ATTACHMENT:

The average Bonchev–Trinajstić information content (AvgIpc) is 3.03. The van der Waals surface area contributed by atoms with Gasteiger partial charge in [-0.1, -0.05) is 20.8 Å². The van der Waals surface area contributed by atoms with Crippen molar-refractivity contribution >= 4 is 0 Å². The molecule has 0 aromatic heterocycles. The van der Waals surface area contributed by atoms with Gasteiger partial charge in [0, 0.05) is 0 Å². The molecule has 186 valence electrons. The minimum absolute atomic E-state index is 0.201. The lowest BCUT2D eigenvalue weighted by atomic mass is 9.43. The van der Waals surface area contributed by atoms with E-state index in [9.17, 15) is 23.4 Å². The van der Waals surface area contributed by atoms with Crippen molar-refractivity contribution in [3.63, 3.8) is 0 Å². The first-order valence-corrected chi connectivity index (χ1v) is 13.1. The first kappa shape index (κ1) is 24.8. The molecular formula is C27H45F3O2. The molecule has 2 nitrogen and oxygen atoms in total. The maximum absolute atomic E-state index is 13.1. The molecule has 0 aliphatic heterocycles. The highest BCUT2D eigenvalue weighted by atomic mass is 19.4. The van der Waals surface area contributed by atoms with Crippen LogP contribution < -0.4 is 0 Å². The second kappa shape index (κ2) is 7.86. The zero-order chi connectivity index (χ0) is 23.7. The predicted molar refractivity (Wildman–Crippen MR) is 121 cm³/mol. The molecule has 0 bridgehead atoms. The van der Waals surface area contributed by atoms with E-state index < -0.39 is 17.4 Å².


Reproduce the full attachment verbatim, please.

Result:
The average Bonchev–Trinajstić information content (AvgIpc) is 3.03. The van der Waals surface area contributed by atoms with Gasteiger partial charge in [-0.1, -0.05) is 20.8 Å². The van der Waals surface area contributed by atoms with Crippen molar-refractivity contribution >= 4 is 0 Å². The molecule has 0 aromatic heterocycles. The van der Waals surface area contributed by atoms with Gasteiger partial charge in [0, 0.05) is 0 Å². The molecule has 186 valence electrons. The minimum absolute atomic E-state index is 0.201. The lowest BCUT2D eigenvalue weighted by atomic mass is 9.43. The van der Waals surface area contributed by atoms with E-state index in [9.17, 15) is 23.4 Å². The van der Waals surface area contributed by atoms with Crippen molar-refractivity contribution in [3.63, 3.8) is 0 Å². The first-order valence-corrected chi connectivity index (χ1v) is 13.1. The first kappa shape index (κ1) is 24.8. The molecular formula is C27H45F3O2. The molecule has 2 nitrogen and oxygen atoms in total. The maximum absolute atomic E-state index is 13.1. The molecule has 0 aliphatic heterocycles. The highest BCUT2D eigenvalue weighted by atomic mass is 19.4. The van der Waals surface area contributed by atoms with Crippen LogP contribution < -0.4 is 0 Å². The second kappa shape index (κ2) is 7.86. The zero-order chi connectivity index (χ0) is 23.7. The predicted molar refractivity (Wildman–Crippen MR) is 121 cm³/mol. The molecule has 0 bridgehead atoms. The van der Waals surface area contributed by atoms with E-state index < -0.39 is 17.4 Å².